Photographer's Note

The Dome of the Rock (Arabic: قبة الصخرة Qubbat As-Sakhrah) is a famous Islamic shrine in Jerusalem. It was built between 687 and 691 by the 9th Caliph, Abd al-Malik. It is sometimes called the Mosque of Omar (though it is not a mosque) because it is built on the site where Umar ibn al-Khattab prayed when he first entered Jerusalem. According to tradition, the Dome was built to honor the Lord, while some claim the caliph also wanted to build a shrine to rival Mecca. Located in what Muslims call the Noble Sanctuary — which Jews call the Temple Mount — it remains one of the best known landmarks of Jerusalem. The rock in the center of the dome is believed by Muslims to be the spot from which Muhammad was brought by night and from which he ascended through the heavens to God (See Miraj). Accompanied by the angel Gabriel, he was consulted by Moses and given the obligatory Islamic prayers before returning to earth. It is a holy place to Muslims. The Jews believe this place to be the location where Abraham almost sacrificed his son Isaac at the command of the Lord, where Jacob saw the ladder to heaven, and within the boundaries of the innermost chamber of the Jewish Temple. Other Jewish traditions say it is the spot where the first stone was laid in the building of the world. Essentially unchanged for more than thirteen centuries, the Dome of the Rock remains one of the world's most beautiful and enduring architectural treasures. The gold covered dome stretches 20 metres across the Noble Rock, rising to an apex more than 35 metres above it.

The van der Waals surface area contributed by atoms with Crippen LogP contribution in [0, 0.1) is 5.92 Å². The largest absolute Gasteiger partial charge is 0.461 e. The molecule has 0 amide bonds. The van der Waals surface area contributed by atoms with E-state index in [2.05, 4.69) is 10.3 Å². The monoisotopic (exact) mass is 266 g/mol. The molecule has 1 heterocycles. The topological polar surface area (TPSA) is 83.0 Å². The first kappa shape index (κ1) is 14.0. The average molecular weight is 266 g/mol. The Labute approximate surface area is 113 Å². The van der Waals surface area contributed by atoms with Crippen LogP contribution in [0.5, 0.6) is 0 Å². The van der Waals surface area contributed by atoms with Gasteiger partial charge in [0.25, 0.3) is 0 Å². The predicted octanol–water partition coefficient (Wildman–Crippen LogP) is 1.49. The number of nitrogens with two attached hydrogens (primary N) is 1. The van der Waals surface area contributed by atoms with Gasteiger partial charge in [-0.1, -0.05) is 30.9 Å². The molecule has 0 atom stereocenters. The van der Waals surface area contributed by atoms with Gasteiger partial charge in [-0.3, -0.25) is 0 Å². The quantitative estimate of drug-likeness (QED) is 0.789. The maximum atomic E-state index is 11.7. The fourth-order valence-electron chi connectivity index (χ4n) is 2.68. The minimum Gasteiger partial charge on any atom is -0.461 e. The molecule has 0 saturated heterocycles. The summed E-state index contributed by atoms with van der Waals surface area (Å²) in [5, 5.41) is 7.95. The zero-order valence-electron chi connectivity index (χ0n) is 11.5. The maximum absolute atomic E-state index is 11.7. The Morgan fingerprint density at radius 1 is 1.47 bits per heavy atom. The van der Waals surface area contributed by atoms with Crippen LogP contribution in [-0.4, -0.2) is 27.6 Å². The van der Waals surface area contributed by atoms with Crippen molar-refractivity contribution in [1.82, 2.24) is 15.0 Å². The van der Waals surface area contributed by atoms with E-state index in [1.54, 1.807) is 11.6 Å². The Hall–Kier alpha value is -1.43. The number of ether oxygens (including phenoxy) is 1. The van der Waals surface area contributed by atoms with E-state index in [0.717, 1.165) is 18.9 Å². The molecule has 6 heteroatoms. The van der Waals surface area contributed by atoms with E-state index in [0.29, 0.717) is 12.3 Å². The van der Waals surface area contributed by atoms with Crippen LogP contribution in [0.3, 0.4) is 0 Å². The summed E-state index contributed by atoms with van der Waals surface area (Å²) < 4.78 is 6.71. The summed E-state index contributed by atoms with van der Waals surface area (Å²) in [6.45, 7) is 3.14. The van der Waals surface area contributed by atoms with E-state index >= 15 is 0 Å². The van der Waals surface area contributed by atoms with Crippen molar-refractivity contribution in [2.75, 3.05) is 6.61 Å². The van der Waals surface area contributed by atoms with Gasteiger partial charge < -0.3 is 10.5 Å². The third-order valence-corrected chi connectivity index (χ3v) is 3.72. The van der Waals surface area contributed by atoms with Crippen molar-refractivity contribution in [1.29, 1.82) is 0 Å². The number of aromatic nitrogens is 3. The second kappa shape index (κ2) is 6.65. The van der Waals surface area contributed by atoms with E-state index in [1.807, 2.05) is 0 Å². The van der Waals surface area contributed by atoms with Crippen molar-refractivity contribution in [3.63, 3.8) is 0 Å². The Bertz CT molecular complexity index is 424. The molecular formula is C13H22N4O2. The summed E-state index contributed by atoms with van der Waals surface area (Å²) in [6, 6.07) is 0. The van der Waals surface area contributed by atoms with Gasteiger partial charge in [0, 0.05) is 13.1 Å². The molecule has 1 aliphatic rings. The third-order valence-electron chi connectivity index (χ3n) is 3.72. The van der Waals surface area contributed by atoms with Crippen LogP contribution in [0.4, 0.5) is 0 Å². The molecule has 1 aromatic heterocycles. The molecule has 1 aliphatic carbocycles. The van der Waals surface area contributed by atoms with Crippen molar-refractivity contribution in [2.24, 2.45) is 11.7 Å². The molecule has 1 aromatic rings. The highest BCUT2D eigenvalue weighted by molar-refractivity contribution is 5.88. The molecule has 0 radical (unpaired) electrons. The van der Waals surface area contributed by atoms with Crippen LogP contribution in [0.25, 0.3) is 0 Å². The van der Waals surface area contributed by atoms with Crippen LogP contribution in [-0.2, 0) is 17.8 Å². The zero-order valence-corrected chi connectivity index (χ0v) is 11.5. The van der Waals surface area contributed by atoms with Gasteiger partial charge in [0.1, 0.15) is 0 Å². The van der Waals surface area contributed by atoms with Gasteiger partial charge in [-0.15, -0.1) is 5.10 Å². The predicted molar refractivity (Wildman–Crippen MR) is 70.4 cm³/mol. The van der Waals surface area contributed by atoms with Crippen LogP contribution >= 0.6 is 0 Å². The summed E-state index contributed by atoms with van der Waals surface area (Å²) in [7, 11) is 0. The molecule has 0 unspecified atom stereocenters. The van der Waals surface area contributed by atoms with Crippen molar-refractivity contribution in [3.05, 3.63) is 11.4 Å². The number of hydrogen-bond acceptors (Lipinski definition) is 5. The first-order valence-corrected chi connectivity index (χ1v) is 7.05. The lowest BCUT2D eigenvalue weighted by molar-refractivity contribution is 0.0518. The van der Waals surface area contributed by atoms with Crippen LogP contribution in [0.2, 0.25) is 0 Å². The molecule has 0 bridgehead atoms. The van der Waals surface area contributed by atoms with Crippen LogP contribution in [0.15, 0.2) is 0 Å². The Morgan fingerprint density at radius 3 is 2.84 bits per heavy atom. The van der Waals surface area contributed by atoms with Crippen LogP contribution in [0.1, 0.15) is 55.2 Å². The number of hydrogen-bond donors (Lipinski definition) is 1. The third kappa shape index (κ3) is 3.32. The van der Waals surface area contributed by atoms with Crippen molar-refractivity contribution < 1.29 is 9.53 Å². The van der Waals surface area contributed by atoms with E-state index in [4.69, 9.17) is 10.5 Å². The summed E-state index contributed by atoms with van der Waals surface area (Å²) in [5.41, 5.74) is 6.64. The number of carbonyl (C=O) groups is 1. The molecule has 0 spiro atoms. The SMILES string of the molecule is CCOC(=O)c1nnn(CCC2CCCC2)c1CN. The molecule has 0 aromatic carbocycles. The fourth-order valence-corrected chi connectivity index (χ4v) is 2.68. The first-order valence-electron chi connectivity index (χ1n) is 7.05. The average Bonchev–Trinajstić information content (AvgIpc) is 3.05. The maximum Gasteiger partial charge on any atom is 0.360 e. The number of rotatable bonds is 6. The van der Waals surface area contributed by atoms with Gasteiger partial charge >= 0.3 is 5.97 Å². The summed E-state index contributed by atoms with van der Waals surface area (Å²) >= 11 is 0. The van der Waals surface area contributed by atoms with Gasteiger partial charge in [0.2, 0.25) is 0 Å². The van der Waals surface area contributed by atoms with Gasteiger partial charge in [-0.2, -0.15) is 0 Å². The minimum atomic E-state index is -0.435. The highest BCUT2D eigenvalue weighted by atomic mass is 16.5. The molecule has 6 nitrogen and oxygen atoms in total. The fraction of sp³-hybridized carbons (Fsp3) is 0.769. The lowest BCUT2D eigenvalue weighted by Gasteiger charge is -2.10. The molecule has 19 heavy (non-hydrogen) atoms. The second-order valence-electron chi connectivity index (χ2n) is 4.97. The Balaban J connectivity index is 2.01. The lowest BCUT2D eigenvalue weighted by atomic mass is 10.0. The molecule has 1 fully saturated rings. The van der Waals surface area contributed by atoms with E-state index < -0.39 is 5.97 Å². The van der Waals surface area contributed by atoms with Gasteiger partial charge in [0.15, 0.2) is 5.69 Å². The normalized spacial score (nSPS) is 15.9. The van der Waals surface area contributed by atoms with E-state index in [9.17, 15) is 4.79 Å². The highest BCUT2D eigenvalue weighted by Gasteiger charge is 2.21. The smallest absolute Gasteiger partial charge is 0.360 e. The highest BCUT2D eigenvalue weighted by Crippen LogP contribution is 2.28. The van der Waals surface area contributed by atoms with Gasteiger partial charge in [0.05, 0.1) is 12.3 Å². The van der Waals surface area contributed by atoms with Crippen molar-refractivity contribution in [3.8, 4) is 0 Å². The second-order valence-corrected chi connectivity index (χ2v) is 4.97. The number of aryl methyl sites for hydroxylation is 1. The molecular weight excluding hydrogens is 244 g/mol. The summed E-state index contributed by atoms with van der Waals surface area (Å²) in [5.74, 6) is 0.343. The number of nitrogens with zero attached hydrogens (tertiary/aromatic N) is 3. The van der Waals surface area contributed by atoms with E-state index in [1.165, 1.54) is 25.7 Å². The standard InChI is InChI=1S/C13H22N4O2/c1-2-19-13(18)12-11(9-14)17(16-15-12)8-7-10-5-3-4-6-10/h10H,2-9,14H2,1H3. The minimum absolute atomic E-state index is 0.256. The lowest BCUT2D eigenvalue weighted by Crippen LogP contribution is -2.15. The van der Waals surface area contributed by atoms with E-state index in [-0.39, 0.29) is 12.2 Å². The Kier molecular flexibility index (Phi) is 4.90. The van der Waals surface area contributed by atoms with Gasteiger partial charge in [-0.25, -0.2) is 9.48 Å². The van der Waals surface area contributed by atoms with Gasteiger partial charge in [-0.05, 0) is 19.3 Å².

*scanned image*

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Additional Photos by Paolo Motta (Paolo) Gold Star Critiquer/Gold Star Workshop Editor/Gold Note Writer [C: 3739 W: 144 N: 8840] (41258)
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